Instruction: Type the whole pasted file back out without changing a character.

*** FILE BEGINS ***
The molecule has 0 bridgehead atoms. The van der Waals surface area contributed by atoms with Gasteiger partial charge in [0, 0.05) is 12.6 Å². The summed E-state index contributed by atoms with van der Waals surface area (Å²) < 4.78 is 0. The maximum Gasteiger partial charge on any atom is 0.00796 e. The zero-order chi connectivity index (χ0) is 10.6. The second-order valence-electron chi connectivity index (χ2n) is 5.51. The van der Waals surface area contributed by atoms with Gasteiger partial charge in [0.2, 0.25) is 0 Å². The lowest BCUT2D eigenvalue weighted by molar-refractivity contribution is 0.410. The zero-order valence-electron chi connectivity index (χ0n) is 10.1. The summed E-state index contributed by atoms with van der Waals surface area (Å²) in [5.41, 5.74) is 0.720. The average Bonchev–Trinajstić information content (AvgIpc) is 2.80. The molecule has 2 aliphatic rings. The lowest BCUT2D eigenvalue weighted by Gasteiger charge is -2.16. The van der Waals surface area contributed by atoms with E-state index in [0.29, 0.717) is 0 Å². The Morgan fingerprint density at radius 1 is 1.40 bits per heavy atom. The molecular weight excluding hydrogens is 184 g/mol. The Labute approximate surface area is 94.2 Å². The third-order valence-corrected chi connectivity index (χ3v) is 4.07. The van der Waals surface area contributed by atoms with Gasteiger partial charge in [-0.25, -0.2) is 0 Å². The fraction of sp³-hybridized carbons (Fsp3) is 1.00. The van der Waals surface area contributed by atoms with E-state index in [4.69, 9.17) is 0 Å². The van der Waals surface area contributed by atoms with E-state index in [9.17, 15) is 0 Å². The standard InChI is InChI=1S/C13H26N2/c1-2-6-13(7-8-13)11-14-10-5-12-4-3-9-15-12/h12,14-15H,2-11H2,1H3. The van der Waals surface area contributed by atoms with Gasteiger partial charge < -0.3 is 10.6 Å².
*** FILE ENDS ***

The molecule has 0 bridgehead atoms. The van der Waals surface area contributed by atoms with Gasteiger partial charge in [0, 0.05) is 12.6 Å². The summed E-state index contributed by atoms with van der Waals surface area (Å²) < 4.78 is 0. The maximum Gasteiger partial charge on any atom is 0.00796 e. The zero-order chi connectivity index (χ0) is 10.6. The second-order valence-electron chi connectivity index (χ2n) is 5.51. The van der Waals surface area contributed by atoms with Gasteiger partial charge in [0.2, 0.25) is 0 Å². The lowest BCUT2D eigenvalue weighted by molar-refractivity contribution is 0.410. The zero-order valence-electron chi connectivity index (χ0n) is 10.1. The summed E-state index contributed by atoms with van der Waals surface area (Å²) in [5.41, 5.74) is 0.720. The average Bonchev–Trinajstić information content (AvgIpc) is 2.80. The molecule has 2 aliphatic rings. The lowest BCUT2D eigenvalue weighted by Gasteiger charge is -2.16. The van der Waals surface area contributed by atoms with E-state index in [0.29, 0.717) is 0 Å². The Morgan fingerprint density at radius 1 is 1.40 bits per heavy atom. The molecular weight excluding hydrogens is 184 g/mol. The Labute approximate surface area is 94.2 Å². The third-order valence-corrected chi connectivity index (χ3v) is 4.07. The van der Waals surface area contributed by atoms with Gasteiger partial charge in [-0.25, -0.2) is 0 Å². The fraction of sp³-hybridized carbons (Fsp3) is 1.00. The van der Waals surface area contributed by atoms with E-state index in [4.69, 9.17) is 0 Å². The van der Waals surface area contributed by atoms with E-state index in [9.17, 15) is 0 Å². The standard InChI is InChI=1S/C13H26N2/c1-2-6-13(7-8-13)11-14-10-5-12-4-3-9-15-12/h12,14-15H,2-11H2,1H3. The van der Waals surface area contributed by atoms with Gasteiger partial charge < -0.3 is 10.6 Å².